Boston Residential Lease Agreement

Last Updated: May 30, 2024 by Roberto Valenzuela

A residential lease agreement in Boston is a binding document between a landlord and a tenant. This agreement outlines the terms and conditions surrounding the use of a rental property in exchange for payment.

Residential Lease Agreement Requirements in Boston

Boston currently has no city-specific residential lease agreement requirements or disclosures. As such, landlords and tenants in Boston follow Massachusetts’ requirements for lease agreements.

Landlord-Tenant Rights and Regulations in Boston

When it comes to landlord-tenant rights, landlords should be aware of the following:

Senior Security Ordinance

The Senior Security Ordinance of Boston helps improve the safety and security of senior citizens and tenants with disabilities. The Housing Division will inspect homes that have been designed to accommodate these tenants and ensure that proper safety measures have been taken. They also provide the following services:

  • Crime prevention survey response
  • Lights, locks, and alarm system inspections
  • Safety plan development

Breathe Easy at Home Program

Boston’s web-based program, Breath Easy at Home, works to connect medical professionals with housing inspectors. The goal is to improve the living conditions of tenants with asthma or other chronic health conditions. Doctors or nurses may refer their patients for a home inspection if they suspect the patient’s living situation is contributing to their condition. Then, trained inspectors will identify any health triggers in the home, such as:

  • Mold or chronic dampness
  • Leaks
  • Pest infestations
  • Drafty doors and windows
  • Heating issues
  • Poor ventilation
  • Carpet damage

Once the problem has been identified, housing inspectors will work with property owners to resolve the issue. It is important to note that this is not a relocation program, and the purpose is to make sure the tenant’s current home is safe and livable.

Optional Lease Agreement Disclosures and Addendums in Boston

While not mandatory, landlords can add specific disclosures and addendums to their leases. This helps outline the responsibilities of the tenant and can prevent future liability issues.

Crime-Free Addendum

Due to Boston’s high crime rate, landlords may want to include an addendum stating that engaging in criminal activity, including drug-related activity, is prohibited on or near the property.

Mold Addendum

Boston’s climate becomes quite humid during the summers—leading to higher mold risk. Landlords may want to include a mold addendum to prevent future liability issues for mold-related damage.

Pest Control Addendum

Since Boston ranks high on the list of pest-infested cities, it would be wise for landlords to include a pest control addendum. This agreement should highlight the tenants’ responsibilities related to pest prevention—including reporting any signs of pests to management as soon as possible.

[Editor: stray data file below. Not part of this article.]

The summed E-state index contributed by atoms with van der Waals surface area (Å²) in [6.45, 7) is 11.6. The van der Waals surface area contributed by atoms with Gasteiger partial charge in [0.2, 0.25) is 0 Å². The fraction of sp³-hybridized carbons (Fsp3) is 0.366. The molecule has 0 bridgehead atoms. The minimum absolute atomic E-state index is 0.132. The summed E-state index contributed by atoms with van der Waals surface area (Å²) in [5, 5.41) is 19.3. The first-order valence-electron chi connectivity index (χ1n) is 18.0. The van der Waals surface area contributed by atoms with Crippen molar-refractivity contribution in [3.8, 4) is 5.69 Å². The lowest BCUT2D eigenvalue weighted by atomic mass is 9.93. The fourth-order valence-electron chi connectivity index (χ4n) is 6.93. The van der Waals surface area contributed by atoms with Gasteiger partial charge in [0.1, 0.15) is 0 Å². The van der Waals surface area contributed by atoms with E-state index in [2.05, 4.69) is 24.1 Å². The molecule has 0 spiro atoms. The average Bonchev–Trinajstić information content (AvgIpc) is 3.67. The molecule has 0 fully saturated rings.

Summary of Required Lease Disclosures for the State of Massachusetts

  • Landlord’s Name and Address (required for all leases) – Massachusetts leases must contain the name and contact information of the landlord or authorized agent. This enables smooth communication of any important legal notice. Massachusetts law requires the availability of a contact telephone number. The landlord must either monitor the number every twelve hours, or provide an alternative contact for periods of temporary absence.
  • Notice of Occupants’ Legal Rights and Responsibilities (required for all leases) – Massachusetts landlords must provide tenants with a notice from the Department of Health discussing tenant rights and remedies related to repairs. This notice may be personally delivered, posted next to the mailboxes, or posted inside the premises.
  • Security Deposit Holdings (required for some leases) – Massachusetts landlords collecting a security deposit must disclose the bank and account number holding the deposit. This lets the tenant verify the funds are handled correctly.
  • Security Deposit Receipt (required for some leases) – Massachusetts landlords who have collected a security deposit must provide a receipt of the security deposit. The time limit for this is after receiving the deposit, or within 10 days after the beginning of the tenancy (whichever is later).
  • Move-In Checklist (required for some leases) – Massachusetts landlords must provide a move-in checklist within 10 days of move-in, outlining any existing property damage. The checklist must also have a 12-point, bold faced notice provided by statute, regarding appropriate deductions. The Massachusetts Legal Help Institute also provides move-in forms which may be useful to new tenants.
  • Lead-Based Paint Disclosure (required for some leases) – For any property built before 1978, federal law requires that a Massachusetts residential lease must contain a lead-based paint disclosure with an EPA informational pamphlet, plus notice of any lead hazards on the property.

To learn more about required disclosures in Massachusetts, click here.